“Our fourth priority is culture, and this turns to our staff. We want to make sure we create a culture of compliance and collaboration. That was probably one of the biggest things Mike stressed, getting our people to work together more. The final priority area was community and what are we doing to reach across campus and beyond with our branding, game-day experience and into to community. What are we doing beyond our walls?”
After exchanging ideas initially in universal meetings that included representation from every nook and cranny in the AA, the consortium broke into 13 “goal groups,” spread over the five priority areas. Each set out to forward micro-mission statements that would fold into a master plan for the entire athletic department.
Softball player Samantha Pierannunzi, a rising senior in the “competitive excellence” goal group, and others noted that there is at times a difference in the way Tech’s athletic programs recruit.
Daniels, like Bobinski and Perannunzi, noted that many programs were operating with so much independence as to not be aware of tools available to them that perhaps other programs were using. For example, while there is a graphics designer on the GTAA staff, some staffers seemed to believe he was only available to help design game-day programs and slick brochures for football recruiting.
Similarly, Pierannunzi suggests that the Jackets can do more to make known to the world — especially recruits — what Tech is about.
In a group that included Pierannunzi’s head coach, Shelly Hoerner, golf coach Bruce Heppler, men’s tennis coach Kenny Thorne, associate athletic director Phyllis LaBaw and others, she said that she wants more people to know how special Georgia Tech is, and to better understand the value of a Tech degree.
“We kept talking about the impact of marketing and the way we brand ourselves … and how it impacts recruiting and retaining student-athletes,” Pierannunzi said. “We have the top academic program that you could ever want to go to, we compete in a Power 5 conference, and we’re going to go off and be CEOs and contribute to society.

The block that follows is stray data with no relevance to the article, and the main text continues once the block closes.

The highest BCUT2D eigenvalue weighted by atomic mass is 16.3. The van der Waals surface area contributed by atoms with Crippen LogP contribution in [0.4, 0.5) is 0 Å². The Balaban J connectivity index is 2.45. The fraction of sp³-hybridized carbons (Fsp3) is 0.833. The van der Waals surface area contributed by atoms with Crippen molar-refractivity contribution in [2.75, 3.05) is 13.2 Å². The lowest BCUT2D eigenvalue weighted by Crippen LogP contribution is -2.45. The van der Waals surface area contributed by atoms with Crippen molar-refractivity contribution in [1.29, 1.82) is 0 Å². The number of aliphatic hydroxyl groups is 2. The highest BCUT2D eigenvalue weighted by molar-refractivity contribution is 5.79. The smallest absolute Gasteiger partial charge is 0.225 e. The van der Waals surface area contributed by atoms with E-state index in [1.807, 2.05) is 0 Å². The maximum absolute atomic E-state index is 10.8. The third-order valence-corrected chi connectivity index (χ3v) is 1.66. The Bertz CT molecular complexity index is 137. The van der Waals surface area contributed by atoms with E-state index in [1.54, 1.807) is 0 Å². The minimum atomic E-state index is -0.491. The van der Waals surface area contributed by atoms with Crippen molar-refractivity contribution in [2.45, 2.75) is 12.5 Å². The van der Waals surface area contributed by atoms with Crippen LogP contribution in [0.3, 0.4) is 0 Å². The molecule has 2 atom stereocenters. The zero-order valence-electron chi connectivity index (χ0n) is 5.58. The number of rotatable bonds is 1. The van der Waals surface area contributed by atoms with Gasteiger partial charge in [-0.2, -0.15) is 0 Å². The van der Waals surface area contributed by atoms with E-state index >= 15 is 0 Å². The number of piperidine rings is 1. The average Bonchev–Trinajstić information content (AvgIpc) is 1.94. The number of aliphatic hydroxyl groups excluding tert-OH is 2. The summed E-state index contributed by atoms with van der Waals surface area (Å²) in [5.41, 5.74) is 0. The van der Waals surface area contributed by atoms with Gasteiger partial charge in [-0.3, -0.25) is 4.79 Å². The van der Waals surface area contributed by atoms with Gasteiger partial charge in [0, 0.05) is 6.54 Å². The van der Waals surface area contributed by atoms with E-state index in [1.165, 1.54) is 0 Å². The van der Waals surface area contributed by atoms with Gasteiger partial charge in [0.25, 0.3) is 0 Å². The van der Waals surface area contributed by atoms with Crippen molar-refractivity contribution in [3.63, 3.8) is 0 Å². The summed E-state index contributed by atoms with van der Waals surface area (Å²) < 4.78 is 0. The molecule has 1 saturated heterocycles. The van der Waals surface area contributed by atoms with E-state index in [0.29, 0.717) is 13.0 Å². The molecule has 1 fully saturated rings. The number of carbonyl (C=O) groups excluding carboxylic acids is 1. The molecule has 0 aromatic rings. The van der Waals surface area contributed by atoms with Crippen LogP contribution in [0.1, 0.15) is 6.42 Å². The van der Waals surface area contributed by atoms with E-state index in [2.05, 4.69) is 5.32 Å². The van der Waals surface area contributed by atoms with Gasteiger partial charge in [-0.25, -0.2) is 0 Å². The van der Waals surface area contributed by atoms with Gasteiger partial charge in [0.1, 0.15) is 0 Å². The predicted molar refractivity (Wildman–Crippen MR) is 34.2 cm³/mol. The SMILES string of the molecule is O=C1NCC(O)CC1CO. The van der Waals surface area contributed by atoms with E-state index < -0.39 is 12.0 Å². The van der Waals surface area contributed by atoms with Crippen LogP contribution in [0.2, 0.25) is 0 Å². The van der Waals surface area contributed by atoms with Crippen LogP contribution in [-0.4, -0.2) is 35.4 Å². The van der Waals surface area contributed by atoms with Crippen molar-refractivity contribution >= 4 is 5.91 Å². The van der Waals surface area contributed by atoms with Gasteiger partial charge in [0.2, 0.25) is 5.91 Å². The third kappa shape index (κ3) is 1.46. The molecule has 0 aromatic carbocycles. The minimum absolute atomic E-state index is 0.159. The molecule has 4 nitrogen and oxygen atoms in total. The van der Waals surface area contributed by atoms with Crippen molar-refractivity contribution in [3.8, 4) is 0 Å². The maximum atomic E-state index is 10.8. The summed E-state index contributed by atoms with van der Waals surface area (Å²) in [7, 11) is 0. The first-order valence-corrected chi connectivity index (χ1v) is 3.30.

“If we can market that and show off student-athletes that are well rounded … the more kids that you can introduce to that brand on social media and give a grasp of how important it is to us, the more they’re going to want to be part of it.”
Pierannunzi is acting on her thoughts.
She’s working to create an internship program at Tech that will enlist members of the general student body — one at a time — to serve as social media representatives for each sport in exchange for credit hours. There is hope the program will launch in January, 2017.
Student-athletes from all programs participated, and Bobinski said that senior baseball player Jonathan King was especially helpful, and he noted that women’s basketball player Katrina Vuckovic, a senior from Serbia, was outstanding as one of the SA international representatives.
“We made it available to a lot of folks,” Bobinski said of student-athlete participation. “We selected people by design from high-expectation sports and others. We really did try to do it to hear from a lot of voices.”
Volleyball player London Ackermann also participated in the buildup of the Strategic Plan, and the rising senior believes the cross-pollination of team strategies within the GTAA can help all programs.